“This luxurious center door sedan on the Marmon 34 chassis was one of Mr. Curtiss’ favorites, and he even allowed himself to be photographed standing beside the car.

“The last of the Brunn-bodied Curtiss cars was this town car built in 1916 after the family had moved from Buffalo to Garden City, L.I. There were a number of special features that helped disguise the fact that it was a 145” wheelbase Cadillac chassis. The radiator shell and headlamps of German Silver were exact duplicates of those on the Rolls-Royce. The small plaque on the face of the shell was engraved with the owner’s initial instead of the usual world famous R-R. Brunn built quite a few of these Rolls radiator jobs during the teens. No complaints ever came from England, probably because they were engaged in a war for survival and too busy to bother about a small coachbuilder on a side street in Buffalo, N.Y.”

A picture of the Brunn-bodied two-door Pierce-Arrow 66 with whitewalls and disc wheel covers appeared in the January 1919 issue of The American Blacksmith and is believed to have been constructed during 1918, and not during or prior to 1916 as stated by Herman C. Brunn in the previous quotation.

Richard B. Wilder, a former Long Island neighbor of Curtiss’ wrote a follow-up letter to Brunn’s piece that was published in Vol. 41, No. 2, (March-April 1977 issue) of Antique Automobile:

“Glenn Curtiss Cars

“Thank you for the article by Hermann C. Brunn on the four cars made for Glenn Curtiss. When I was a child, the Curtisses were neighbors of ours in Garden City and I remember the cars very well.

“The town car was very elegant and was upholstered in damask satin and with gold hardware. The Curtiss head gardener always placed three pink carnations in the Tiffany glass flower holder every morning. In 1926 the car was traded in on a Pierce-Arrow.

“The big sedan was used primarily to take the children to school, as it was designed to hold nine passengers. Glenn Jr., was a contemporary of mine and many rides I had in that car.

“Mr. Curtiss was a delightful man and very popular with the young fry, particularly as he seemed to have an endless supply of quarters and fifty cent pieces which he tossed into the swimming pool for us to dive for.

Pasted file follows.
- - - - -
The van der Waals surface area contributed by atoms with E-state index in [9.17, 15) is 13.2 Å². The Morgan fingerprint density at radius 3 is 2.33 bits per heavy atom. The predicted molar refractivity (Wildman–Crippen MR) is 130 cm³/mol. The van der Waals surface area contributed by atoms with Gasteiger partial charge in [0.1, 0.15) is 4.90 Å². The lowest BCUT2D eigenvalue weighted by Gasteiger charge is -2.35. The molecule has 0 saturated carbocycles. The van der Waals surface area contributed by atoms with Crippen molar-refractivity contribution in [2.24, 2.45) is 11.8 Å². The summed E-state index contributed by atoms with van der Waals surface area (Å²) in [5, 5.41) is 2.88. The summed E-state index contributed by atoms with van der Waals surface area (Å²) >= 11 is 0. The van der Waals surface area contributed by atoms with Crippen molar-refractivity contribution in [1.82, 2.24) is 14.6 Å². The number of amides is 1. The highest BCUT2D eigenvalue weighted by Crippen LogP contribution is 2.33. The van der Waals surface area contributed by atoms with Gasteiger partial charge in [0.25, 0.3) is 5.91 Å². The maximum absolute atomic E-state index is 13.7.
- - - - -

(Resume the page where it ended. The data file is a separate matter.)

“Mr. Curtiss loved cars and there were always more cars than their five-car garage would hold. There was a Packard twin-six torpedo body car of about 1920, which was quite comparable to the Cadillac if the early forties. Other cars included a six-wheel Chrysler, Cadillacs, Franklins, etc. Mr. Curtiss manufactured the first camp trailer.

“Richard B. Wilder, ‘Twin Brooks’, Kent, Connecticut 06757.”

Prior to the start of the War Curtiss’ products were largely assembled by hand, but the massive contracts forced Curtiss to look outside the firm for expertise in mass production. A necessary recapitalization attracted a group of investors associated with John North Willys, who subsequently elected the auto magnate as president of the firm, at which time Curtiss assumed the position of Chairman.

It’s unclear if Curtiss was forced out, or left of his own accord, however he appeared to relish his new-found freedom and began spending more time working on pet projects and began to look for additional business opportunities outside of the transportation industry.

One of his pet projects was the development of a flying automobile, or more precisely the Curtiss Model 11 Autoplane, which was introduced at the Pan-American Aeronautical Exposition which was held at Grand Central Palace from February 8-15, 1917.

Designed for airspeed of 65 m.p.h. and a road speed of 45 m.p.h. the Autoplane featured a leather-trimmed heated cabin with provisions for two passengers behind the single pilot’s seat. Its fully enclosed aluminum body was equipped with celluloid windows and travelled along the road using its four-blade pusher propeller at the rear of the roof. The propeller was connected to the front-mounted 100-h.p. Curtiss OXX V8 via a complex driveshaft, belt and pulley arrangement.

Two small permanently mounted canard wings were affixed to the extreme front of the body and when outfitted for the air it included two removable wire-braced booms spaced 9 feet apart to clear the propeller and a set of removable Curtiss Model L tri-plane wings which gave the 27 foot long vehicle a 40 foot 6 inch wingspan, both the wings and tail detached as a single, albeit cumbersome, unit. The Autoplane is reported to have made only a few short straight-ahead hops before development was abandoned due to the ensuing European conflict.

In mid-1918 a new slate was elected to the board of the Curtiss Aeroplane & Motors Corp. at the firm’s annual board of directors meeting, the May the May 23, 1918 issue of The Automobile/Automotive Industries reporting:

“Curtiss Elects Officers

“BUFFALO, N. Y., May 22 — Following are the officers and directors elected at the annual meeting of the Curtiss Aeroplane & Motors Corp. held recently:

“Glenn H. Curtiss, chairman of the board of directors; John North Willys, president; James E. Kepperley, vice president and general manager; C. M. Keys, vice-president; E. C. Morse, vicepresident; W. W. Moss, vice-president and comptroller; B. A. Guy, secretary and assistant general manager; J. F. Prince, treasurer; H. M. Root, assistant comptroller; J. J. Donahue, assistant treasurer; J. F. Weber, assistant secretary.

“The board of directors consists of Glenn H. Curtiss, C. H. Conners, Harry Evers, B. A. Guy, C. M. Keys, James E. Kepperley, W. A. Morgan, W. W. Moss, F. H. Russell, J. Allan Smith, G. C. Taylor, J. N. Willys, Rodman Wanamaker, W. B. Stratton and J. A. D. McCurdy.”